State governments can’t be relied upon to birth new competitors. Colleges exert outsized influence in statehouses where the political class is often dominated by graduates of flagship public universities. Institutions whose professional sports teams serve as a locus of civic identity can easily quash any attempt to break up their monopoly over public funds. States have also been pulling back on their funding of higher education, leaving only the federal government, which boosted funding for Pell grants by $20 billion over the last two years and now directly handles the vast majority of student loans. The financing of American higher education is being steadily nationalized and that creates new obligations and opportunities for federal policymakers to change the workings of the industry in a way that benefits students and the public interest.
That doesn’t mean the U.S. Department of Education should start running its own university system. It would do this badly. Instead, Congress and the Obama administration should create a new policy framework under which organizations can become officially recognized providers of higher education. Note, I do not say “officially recognized colleges or universities.” That’s because one of the things that makes college so expensive is that colleges (and the college experience these institutions provide) are expensive and currently people can only receive government-subsidized higher education services from colleges. Under the new system, any provider could receive payment via Pell grants, federal loans, or other current and imagined federal aid systems if they agree to a few baseline conditions.
First, they would be subject to strict price regulation. They would be free to offer courses for less than the maximum allowable amount per credit, but not more. Second, they would have to be extremely transparent about quality. They would be required to provide public information about how much their students learn, and have their access to federal aid rescinded if students are not learning enough.
These new providers would not have to be approved by independent accrediting bodies run by existing colleges and universities, as recipients of federal aid are today. In fact, they wouldn’t have to be colleges at all. InsideHigherEd recently reported that a pair of well-known Stanford professors are currently teaching an Artificial Intelligence course to about 200 Stanford students—and more than twenty thousand students around the world, online. The non-Stanford students won’t receive credits from Stanford, but they will receive official documentation from the professors as to how they scored on course tests and their overall rank. Under this new system, those professors would be free to set up their own business teaching Artificial Intelligence over the Internet, and students would be free to pay them with federal aid. Other providers might take advantage of the fast-growing body of open educational resources—free online courses, videos, lectures, and syllabi—and add value primarily through mentoring, designing course sequences, and assessing learning.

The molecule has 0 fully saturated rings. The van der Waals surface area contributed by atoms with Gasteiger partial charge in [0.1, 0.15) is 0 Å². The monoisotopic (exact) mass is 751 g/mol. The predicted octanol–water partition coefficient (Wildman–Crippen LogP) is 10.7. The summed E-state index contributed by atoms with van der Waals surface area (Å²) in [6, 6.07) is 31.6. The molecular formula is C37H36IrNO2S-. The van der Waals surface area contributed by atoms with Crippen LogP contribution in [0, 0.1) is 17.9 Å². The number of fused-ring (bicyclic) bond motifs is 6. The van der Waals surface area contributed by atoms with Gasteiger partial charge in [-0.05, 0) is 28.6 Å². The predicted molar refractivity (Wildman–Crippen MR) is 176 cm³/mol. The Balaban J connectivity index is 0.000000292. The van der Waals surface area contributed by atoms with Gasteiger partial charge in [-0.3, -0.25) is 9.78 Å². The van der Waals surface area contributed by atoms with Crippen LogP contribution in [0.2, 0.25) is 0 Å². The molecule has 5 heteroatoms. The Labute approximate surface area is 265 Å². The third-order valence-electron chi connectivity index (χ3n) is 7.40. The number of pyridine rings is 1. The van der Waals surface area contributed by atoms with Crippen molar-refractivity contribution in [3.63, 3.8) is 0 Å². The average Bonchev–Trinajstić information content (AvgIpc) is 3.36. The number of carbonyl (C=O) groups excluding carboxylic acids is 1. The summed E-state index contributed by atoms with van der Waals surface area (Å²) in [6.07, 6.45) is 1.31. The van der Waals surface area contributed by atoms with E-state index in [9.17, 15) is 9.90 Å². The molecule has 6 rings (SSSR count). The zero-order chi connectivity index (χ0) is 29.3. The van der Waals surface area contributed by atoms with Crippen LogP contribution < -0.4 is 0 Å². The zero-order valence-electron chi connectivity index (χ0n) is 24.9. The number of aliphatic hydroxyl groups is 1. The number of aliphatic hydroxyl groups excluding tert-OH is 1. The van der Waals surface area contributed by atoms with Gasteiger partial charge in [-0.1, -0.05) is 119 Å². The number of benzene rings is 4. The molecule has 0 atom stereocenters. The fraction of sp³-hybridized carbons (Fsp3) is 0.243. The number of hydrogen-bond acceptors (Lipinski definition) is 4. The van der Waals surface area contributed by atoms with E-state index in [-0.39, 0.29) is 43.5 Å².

Students, of course, won’t want to pay for these courses if they can’t receive college credit that can be translated into a degree. So as part of the new system, any existing colleges that want to continue receiving federal financial aid will be required to accept any credits granted by participants in the new system in transfer. Because these new providers will have the imprimatur of United States government approval, they will be able to compete for students who want degrees backed by sufficient reputation. And because they will be inexpensive and attached to verifiable data about how much students are learning, they will make a compelling value proposition when competing with traditional colleges that have no such data, charge more money, and are weighed down by legacy expenses and change-resistant cultures.
This will be bitter medicine for many existing colleges and universities. Some will adapt and even thrive by becoming more efficient and productive. Others will not, and die out. This will be a significant loss for some local communities and will threaten the financial structure that supports vital academic scholarship of many kinds. Much university scholarship today is indirectly paid for with revenue from student tuition and public subsidies. As the higher education market starts to break into pieces and those kind of hidden subsidies are laid bare, society will need to find new mechanisms for supporting the work of the best scholars in the field.
But a collapse of the old system is going to happen one way or another soon enough: that our addiction-wracked higher education system faces some painful future reckoning is certain. The question is whether this happens via slow wasting or if we have the foresight to build a better, more productive modern system of higher learning before it’s too late.
Kevin Carey is the policy director of Education Sector, a think tank in Washington, D.C.